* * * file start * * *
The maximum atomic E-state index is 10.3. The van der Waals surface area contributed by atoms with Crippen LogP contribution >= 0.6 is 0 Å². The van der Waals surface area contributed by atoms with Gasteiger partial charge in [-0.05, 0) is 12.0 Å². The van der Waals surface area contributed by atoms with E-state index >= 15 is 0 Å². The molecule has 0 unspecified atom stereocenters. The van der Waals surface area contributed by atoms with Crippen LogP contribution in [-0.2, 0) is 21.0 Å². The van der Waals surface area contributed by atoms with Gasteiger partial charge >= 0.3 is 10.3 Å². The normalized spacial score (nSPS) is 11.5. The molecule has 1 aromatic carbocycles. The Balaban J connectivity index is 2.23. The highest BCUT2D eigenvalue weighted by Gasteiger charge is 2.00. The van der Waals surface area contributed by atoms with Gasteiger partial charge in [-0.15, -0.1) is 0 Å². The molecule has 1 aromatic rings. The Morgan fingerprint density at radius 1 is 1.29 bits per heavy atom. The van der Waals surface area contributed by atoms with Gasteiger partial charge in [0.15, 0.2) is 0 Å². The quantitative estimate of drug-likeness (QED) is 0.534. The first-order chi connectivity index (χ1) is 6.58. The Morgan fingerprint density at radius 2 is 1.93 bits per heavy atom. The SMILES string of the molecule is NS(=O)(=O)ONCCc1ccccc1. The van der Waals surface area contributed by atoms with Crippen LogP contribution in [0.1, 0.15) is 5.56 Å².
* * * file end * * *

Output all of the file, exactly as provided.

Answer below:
The maximum atomic E-state index is 10.3. The van der Waals surface area contributed by atoms with Crippen LogP contribution >= 0.6 is 0 Å². The van der Waals surface area contributed by atoms with Gasteiger partial charge in [-0.05, 0) is 12.0 Å². The van der Waals surface area contributed by atoms with E-state index >= 15 is 0 Å². The molecule has 0 unspecified atom stereocenters. The van der Waals surface area contributed by atoms with Crippen LogP contribution in [-0.2, 0) is 21.0 Å². The van der Waals surface area contributed by atoms with Gasteiger partial charge >= 0.3 is 10.3 Å². The normalized spacial score (nSPS) is 11.5. The molecule has 1 aromatic carbocycles. The Balaban J connectivity index is 2.23. The highest BCUT2D eigenvalue weighted by Gasteiger charge is 2.00. The van der Waals surface area contributed by atoms with Gasteiger partial charge in [-0.15, -0.1) is 0 Å². The molecule has 1 aromatic rings. The Morgan fingerprint density at radius 1 is 1.29 bits per heavy atom. The van der Waals surface area contributed by atoms with Gasteiger partial charge in [0.15, 0.2) is 0 Å². The quantitative estimate of drug-likeness (QED) is 0.534. The first-order chi connectivity index (χ1) is 6.58. The Morgan fingerprint density at radius 2 is 1.93 bits per heavy atom. The SMILES string of the molecule is NS(=O)(=O)ONCCc1ccccc1. The van der Waals surface area contributed by atoms with Crippen LogP contribution in [0.1, 0.15) is 5.56 Å².